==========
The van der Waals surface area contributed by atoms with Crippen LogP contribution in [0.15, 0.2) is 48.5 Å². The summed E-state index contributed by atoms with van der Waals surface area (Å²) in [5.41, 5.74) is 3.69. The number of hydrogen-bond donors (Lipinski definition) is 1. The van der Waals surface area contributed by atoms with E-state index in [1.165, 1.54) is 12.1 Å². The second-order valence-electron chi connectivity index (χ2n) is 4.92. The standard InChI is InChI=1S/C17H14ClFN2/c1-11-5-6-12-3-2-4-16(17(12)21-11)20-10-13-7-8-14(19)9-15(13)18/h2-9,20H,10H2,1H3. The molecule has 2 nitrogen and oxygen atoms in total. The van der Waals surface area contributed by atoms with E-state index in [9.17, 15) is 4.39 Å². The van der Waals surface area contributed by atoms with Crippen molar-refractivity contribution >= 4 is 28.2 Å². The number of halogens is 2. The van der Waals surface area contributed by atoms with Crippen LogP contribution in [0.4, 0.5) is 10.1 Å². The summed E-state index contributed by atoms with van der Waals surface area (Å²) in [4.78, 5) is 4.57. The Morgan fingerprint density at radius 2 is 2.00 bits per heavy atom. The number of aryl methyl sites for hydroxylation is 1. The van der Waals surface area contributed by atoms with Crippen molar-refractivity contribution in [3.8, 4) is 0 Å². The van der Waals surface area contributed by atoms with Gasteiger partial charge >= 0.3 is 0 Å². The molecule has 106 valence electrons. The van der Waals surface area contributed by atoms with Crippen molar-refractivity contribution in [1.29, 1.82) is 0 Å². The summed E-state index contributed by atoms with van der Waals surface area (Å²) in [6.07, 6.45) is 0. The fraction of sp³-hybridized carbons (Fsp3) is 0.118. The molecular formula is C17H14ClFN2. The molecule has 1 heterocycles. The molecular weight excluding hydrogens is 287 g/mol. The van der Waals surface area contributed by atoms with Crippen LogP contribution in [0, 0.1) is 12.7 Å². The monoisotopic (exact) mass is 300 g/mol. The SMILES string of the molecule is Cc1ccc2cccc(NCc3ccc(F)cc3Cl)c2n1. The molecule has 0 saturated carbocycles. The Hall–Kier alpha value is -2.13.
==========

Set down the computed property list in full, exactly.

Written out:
The van der Waals surface area contributed by atoms with Crippen LogP contribution in [0.15, 0.2) is 48.5 Å². The summed E-state index contributed by atoms with van der Waals surface area (Å²) in [5.41, 5.74) is 3.69. The number of hydrogen-bond donors (Lipinski definition) is 1. The van der Waals surface area contributed by atoms with E-state index in [1.165, 1.54) is 12.1 Å². The second-order valence-electron chi connectivity index (χ2n) is 4.92. The standard InChI is InChI=1S/C17H14ClFN2/c1-11-5-6-12-3-2-4-16(17(12)21-11)20-10-13-7-8-14(19)9-15(13)18/h2-9,20H,10H2,1H3. The molecule has 2 nitrogen and oxygen atoms in total. The van der Waals surface area contributed by atoms with E-state index in [9.17, 15) is 4.39 Å². The van der Waals surface area contributed by atoms with Crippen molar-refractivity contribution >= 4 is 28.2 Å². The number of halogens is 2. The van der Waals surface area contributed by atoms with Crippen LogP contribution in [0.4, 0.5) is 10.1 Å². The summed E-state index contributed by atoms with van der Waals surface area (Å²) in [4.78, 5) is 4.57. The Morgan fingerprint density at radius 2 is 2.00 bits per heavy atom. The number of aryl methyl sites for hydroxylation is 1. The van der Waals surface area contributed by atoms with Crippen molar-refractivity contribution in [3.8, 4) is 0 Å². The van der Waals surface area contributed by atoms with Gasteiger partial charge >= 0.3 is 0 Å². The molecule has 106 valence electrons. The van der Waals surface area contributed by atoms with Crippen molar-refractivity contribution in [1.29, 1.82) is 0 Å². The summed E-state index contributed by atoms with van der Waals surface area (Å²) in [6.07, 6.45) is 0. The fraction of sp³-hybridized carbons (Fsp3) is 0.118. The molecular formula is C17H14ClFN2. The molecule has 1 heterocycles. The molecular weight excluding hydrogens is 287 g/mol. The van der Waals surface area contributed by atoms with Crippen LogP contribution in [0, 0.1) is 12.7 Å². The monoisotopic (exact) mass is 300 g/mol. The SMILES string of the molecule is Cc1ccc2cccc(NCc3ccc(F)cc3Cl)c2n1. The molecule has 0 saturated carbocycles. The Hall–Kier alpha value is -2.13.